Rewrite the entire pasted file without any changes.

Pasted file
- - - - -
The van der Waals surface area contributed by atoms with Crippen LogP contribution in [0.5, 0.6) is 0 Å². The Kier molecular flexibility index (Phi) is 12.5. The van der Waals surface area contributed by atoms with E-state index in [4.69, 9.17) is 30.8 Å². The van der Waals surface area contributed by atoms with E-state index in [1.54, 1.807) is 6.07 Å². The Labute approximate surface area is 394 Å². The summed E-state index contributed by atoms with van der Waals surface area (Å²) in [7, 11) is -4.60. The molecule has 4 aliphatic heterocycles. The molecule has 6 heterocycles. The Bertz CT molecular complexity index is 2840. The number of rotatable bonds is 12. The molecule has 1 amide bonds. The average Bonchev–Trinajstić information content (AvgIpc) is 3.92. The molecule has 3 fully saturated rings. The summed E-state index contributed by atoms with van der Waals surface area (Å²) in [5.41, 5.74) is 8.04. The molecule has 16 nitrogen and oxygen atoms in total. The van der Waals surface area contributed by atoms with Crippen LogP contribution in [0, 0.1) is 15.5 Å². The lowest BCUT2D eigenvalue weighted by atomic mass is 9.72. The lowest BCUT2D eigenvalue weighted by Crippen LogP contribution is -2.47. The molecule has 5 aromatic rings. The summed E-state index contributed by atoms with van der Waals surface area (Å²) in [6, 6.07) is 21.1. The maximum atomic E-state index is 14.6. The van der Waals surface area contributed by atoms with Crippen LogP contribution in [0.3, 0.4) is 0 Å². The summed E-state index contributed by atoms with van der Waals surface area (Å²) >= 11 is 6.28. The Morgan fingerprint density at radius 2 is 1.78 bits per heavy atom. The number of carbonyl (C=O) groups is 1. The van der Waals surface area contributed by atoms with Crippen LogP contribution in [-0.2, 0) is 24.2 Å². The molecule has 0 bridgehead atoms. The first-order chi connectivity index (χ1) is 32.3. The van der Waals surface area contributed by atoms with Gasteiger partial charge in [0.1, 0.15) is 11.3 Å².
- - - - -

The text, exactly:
The van der Waals surface area contributed by atoms with Crippen LogP contribution in [0.5, 0.6) is 0 Å². The Kier molecular flexibility index (Phi) is 12.5. The van der Waals surface area contributed by atoms with E-state index in [4.69, 9.17) is 30.8 Å². The van der Waals surface area contributed by atoms with E-state index in [1.54, 1.807) is 6.07 Å². The Labute approximate surface area is 394 Å². The summed E-state index contributed by atoms with van der Waals surface area (Å²) in [7, 11) is -4.60. The molecule has 4 aliphatic heterocycles. The molecule has 6 heterocycles. The Bertz CT molecular complexity index is 2840. The number of rotatable bonds is 12. The molecule has 1 amide bonds. The average Bonchev–Trinajstić information content (AvgIpc) is 3.92. The molecule has 3 fully saturated rings. The summed E-state index contributed by atoms with van der Waals surface area (Å²) in [5.41, 5.74) is 8.04. The molecule has 16 nitrogen and oxygen atoms in total. The van der Waals surface area contributed by atoms with Crippen LogP contribution in [0, 0.1) is 15.5 Å². The lowest BCUT2D eigenvalue weighted by atomic mass is 9.72. The lowest BCUT2D eigenvalue weighted by Crippen LogP contribution is -2.47. The molecule has 5 aromatic rings. The summed E-state index contributed by atoms with van der Waals surface area (Å²) in [6, 6.07) is 21.1. The maximum atomic E-state index is 14.6. The van der Waals surface area contributed by atoms with Crippen LogP contribution in [0.3, 0.4) is 0 Å². The summed E-state index contributed by atoms with van der Waals surface area (Å²) >= 11 is 6.28. The Morgan fingerprint density at radius 2 is 1.78 bits per heavy atom. The number of carbonyl (C=O) groups is 1. The van der Waals surface area contributed by atoms with Crippen LogP contribution in [-0.2, 0) is 24.2 Å². The molecule has 0 bridgehead atoms. The first-order chi connectivity index (χ1) is 32.3. The van der Waals surface area contributed by atoms with Gasteiger partial charge in [0.1, 0.15) is 11.3 Å².